The situation you find yourself in — living together during your separation — is a common one in this economic climate. The economic realities that exist, especially in the real-estate arena, have forced married couples who would otherwise live separate and apart to continue to reside together.
There are several ways in which you can improve your situation. First of all, create rules and boundaries. Perhaps a task list can be agreed upon. Tasks such as taking out the garbage, cleaning the bathroom, and washing the floor can be specifically addressed and assigned. Although money is tight, an investment in a housekeeper for one day per week would be worthwhile. This would alleviate the issue of “who’s doing what” and provide you with both a clean and satisfactory living situation. Another way to improve your living situation during your separation would be to schedule time both in and out of the house. If there are no children, you can assign the house to each other on any particular weekend. For example, the house is yours on one weekend and his on another. On your alternate weekends, you can stay with a friend or family member. This will provide you with a little bit of breathing space during the period of separation.
You need to set other boundaries as well. For example, neither of you should enter the bedroom where the other is staying. Maybe you should consider installing locks on your respective bedroom doors or living space. This will give you a sense of privacy. An agreement must be reached as to the issue of “company”, whether it is romantic company or friends and family. During the period of separation while residing together, friends and family should be limited to visiting you at the house only on your assigned weekends. Dating should not take place in the house. It simply creates too many issues.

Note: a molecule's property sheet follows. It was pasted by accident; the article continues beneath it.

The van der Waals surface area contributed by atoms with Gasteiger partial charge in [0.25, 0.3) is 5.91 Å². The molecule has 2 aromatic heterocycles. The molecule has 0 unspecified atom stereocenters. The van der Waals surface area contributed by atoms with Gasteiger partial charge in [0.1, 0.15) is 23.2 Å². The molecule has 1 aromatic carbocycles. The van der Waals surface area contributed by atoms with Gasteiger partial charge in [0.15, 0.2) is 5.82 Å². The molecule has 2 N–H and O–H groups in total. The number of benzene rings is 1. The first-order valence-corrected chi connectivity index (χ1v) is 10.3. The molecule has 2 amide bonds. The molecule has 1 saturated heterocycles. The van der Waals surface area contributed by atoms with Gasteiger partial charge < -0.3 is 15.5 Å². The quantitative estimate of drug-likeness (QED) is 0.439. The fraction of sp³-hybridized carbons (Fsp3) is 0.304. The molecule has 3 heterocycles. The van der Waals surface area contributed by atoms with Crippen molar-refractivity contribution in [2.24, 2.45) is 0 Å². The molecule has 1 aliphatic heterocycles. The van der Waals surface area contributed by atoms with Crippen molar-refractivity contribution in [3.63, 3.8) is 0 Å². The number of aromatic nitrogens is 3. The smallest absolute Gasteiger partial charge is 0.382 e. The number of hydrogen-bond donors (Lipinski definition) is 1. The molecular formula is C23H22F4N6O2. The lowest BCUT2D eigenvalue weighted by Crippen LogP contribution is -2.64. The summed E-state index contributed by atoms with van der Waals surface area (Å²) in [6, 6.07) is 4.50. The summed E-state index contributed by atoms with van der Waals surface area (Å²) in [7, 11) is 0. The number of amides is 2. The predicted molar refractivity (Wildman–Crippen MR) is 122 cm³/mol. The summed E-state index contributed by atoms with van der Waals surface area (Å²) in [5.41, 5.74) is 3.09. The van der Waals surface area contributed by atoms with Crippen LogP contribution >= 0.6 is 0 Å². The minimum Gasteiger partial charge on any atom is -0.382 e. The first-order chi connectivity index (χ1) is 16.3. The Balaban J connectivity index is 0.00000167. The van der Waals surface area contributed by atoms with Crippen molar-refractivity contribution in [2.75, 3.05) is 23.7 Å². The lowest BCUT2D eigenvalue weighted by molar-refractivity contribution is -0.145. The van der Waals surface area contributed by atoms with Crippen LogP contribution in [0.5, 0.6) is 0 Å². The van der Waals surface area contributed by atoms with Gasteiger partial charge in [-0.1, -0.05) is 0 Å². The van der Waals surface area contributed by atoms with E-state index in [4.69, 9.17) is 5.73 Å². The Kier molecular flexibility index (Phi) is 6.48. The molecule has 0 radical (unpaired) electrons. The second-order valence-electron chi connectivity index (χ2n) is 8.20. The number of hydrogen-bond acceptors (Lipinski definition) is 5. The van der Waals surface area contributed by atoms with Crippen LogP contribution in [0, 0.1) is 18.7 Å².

Of course, if there are children involved, this presents a different set of issues. However, I believe an in-house schedule is critically necessary while you are living together during the separation period. For example, assign the morning and evening routines and the weekends to a particular parent on any given day. You can set it up that one parent does homework and bedtime chores with the children on fixed nights, such as Mondays , Tuesdays, and Wednesdays, and the other parent on Thursdays and Fridays. Even the issue as to who gets up with the children to get them off to school should be agreed upon, so that there is no confusion and confrontation in the house.
As many boundaries and rules that you can set up and agree upon would be helpful. The reality is that you both have the same goal — minimizing your financial exposure and maximizing the value of your property during this period. Knowing that you will both benefit from this arrangement during your separation, and that it will protect you economically, should remain your focus. And most importantly, try to leave the marriage on a note of respect for each other.
Patricia M. Barbarito is a partner in the law firm of Einhorn, Harris, Ascher, Barbarito & Frost, P.C., located in Morris County, NJ. She is a former chair of the Family Law Section of the New Jersey State Bar Association, a member of the American Academy of Matrimonial Lawyers, and a frequent lecturer on divorce. She can be reached at (973) 627-7300. View her firm’s Divorce Magazine profile.